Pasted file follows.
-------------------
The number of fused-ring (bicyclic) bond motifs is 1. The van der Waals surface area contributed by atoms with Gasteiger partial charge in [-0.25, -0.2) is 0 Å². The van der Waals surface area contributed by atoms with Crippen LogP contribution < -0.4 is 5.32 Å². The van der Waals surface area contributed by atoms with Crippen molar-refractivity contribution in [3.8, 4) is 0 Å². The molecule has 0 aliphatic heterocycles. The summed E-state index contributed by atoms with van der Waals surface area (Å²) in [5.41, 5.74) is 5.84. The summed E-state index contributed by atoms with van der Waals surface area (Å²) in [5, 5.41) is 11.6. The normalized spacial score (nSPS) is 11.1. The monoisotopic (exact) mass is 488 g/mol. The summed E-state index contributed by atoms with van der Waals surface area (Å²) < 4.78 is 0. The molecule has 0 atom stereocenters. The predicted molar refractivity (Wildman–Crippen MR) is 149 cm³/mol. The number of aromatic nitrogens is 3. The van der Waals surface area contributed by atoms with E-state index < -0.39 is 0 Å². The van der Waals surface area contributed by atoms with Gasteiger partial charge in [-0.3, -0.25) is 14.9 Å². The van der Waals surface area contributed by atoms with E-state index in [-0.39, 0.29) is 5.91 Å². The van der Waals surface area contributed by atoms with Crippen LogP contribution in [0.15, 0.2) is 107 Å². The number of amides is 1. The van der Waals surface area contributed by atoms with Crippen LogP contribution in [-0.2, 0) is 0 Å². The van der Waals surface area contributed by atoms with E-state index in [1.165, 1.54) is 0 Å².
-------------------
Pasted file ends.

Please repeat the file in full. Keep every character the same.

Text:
The number of fused-ring (bicyclic) bond motifs is 1. The van der Waals surface area contributed by atoms with Gasteiger partial charge in [-0.25, -0.2) is 0 Å². The van der Waals surface area contributed by atoms with Crippen LogP contribution < -0.4 is 5.32 Å². The van der Waals surface area contributed by atoms with Crippen molar-refractivity contribution in [3.8, 4) is 0 Å². The molecule has 0 aliphatic heterocycles. The summed E-state index contributed by atoms with van der Waals surface area (Å²) in [5.41, 5.74) is 5.84. The summed E-state index contributed by atoms with van der Waals surface area (Å²) in [5, 5.41) is 11.6. The normalized spacial score (nSPS) is 11.1. The monoisotopic (exact) mass is 488 g/mol. The summed E-state index contributed by atoms with van der Waals surface area (Å²) < 4.78 is 0. The molecule has 0 atom stereocenters. The predicted molar refractivity (Wildman–Crippen MR) is 149 cm³/mol. The number of aromatic nitrogens is 3. The van der Waals surface area contributed by atoms with E-state index < -0.39 is 0 Å². The van der Waals surface area contributed by atoms with Gasteiger partial charge in [-0.3, -0.25) is 14.9 Å². The van der Waals surface area contributed by atoms with E-state index in [-0.39, 0.29) is 5.91 Å². The van der Waals surface area contributed by atoms with Crippen LogP contribution in [0.15, 0.2) is 107 Å². The number of amides is 1. The van der Waals surface area contributed by atoms with Crippen LogP contribution in [-0.2, 0) is 0 Å². The van der Waals surface area contributed by atoms with E-state index in [1.165, 1.54) is 0 Å².